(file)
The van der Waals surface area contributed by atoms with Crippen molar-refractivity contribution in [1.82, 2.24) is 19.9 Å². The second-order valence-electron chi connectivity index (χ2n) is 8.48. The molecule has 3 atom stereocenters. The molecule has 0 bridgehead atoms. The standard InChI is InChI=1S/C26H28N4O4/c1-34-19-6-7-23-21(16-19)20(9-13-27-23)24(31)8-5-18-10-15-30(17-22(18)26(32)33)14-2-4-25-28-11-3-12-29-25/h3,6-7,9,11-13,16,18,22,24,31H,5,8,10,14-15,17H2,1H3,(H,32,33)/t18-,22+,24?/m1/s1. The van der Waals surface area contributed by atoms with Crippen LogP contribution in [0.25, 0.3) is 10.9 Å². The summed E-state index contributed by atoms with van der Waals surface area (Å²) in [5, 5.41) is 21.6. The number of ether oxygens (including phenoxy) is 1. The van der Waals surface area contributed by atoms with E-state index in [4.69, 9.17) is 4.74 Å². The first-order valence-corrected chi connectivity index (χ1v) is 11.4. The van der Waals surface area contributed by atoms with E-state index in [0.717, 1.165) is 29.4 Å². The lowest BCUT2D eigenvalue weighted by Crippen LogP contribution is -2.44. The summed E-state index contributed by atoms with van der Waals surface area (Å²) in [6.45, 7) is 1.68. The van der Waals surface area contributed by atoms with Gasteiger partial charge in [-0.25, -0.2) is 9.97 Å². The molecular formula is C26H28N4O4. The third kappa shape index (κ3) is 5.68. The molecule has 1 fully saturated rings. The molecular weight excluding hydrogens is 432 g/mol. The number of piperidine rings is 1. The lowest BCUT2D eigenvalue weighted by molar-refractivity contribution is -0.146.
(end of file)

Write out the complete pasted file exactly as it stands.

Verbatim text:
The van der Waals surface area contributed by atoms with Crippen molar-refractivity contribution in [1.82, 2.24) is 19.9 Å². The second-order valence-electron chi connectivity index (χ2n) is 8.48. The molecule has 3 atom stereocenters. The molecule has 0 bridgehead atoms. The standard InChI is InChI=1S/C26H28N4O4/c1-34-19-6-7-23-21(16-19)20(9-13-27-23)24(31)8-5-18-10-15-30(17-22(18)26(32)33)14-2-4-25-28-11-3-12-29-25/h3,6-7,9,11-13,16,18,22,24,31H,5,8,10,14-15,17H2,1H3,(H,32,33)/t18-,22+,24?/m1/s1. The van der Waals surface area contributed by atoms with Crippen LogP contribution in [0.25, 0.3) is 10.9 Å². The summed E-state index contributed by atoms with van der Waals surface area (Å²) in [5, 5.41) is 21.6. The number of ether oxygens (including phenoxy) is 1. The van der Waals surface area contributed by atoms with E-state index in [4.69, 9.17) is 4.74 Å². The first-order valence-corrected chi connectivity index (χ1v) is 11.4. The van der Waals surface area contributed by atoms with E-state index in [0.717, 1.165) is 29.4 Å². The lowest BCUT2D eigenvalue weighted by Crippen LogP contribution is -2.44. The summed E-state index contributed by atoms with van der Waals surface area (Å²) in [6.45, 7) is 1.68. The van der Waals surface area contributed by atoms with Gasteiger partial charge in [-0.25, -0.2) is 9.97 Å². The molecular formula is C26H28N4O4. The third kappa shape index (κ3) is 5.68. The molecule has 1 fully saturated rings. The molecular weight excluding hydrogens is 432 g/mol. The number of piperidine rings is 1. The lowest BCUT2D eigenvalue weighted by molar-refractivity contribution is -0.146.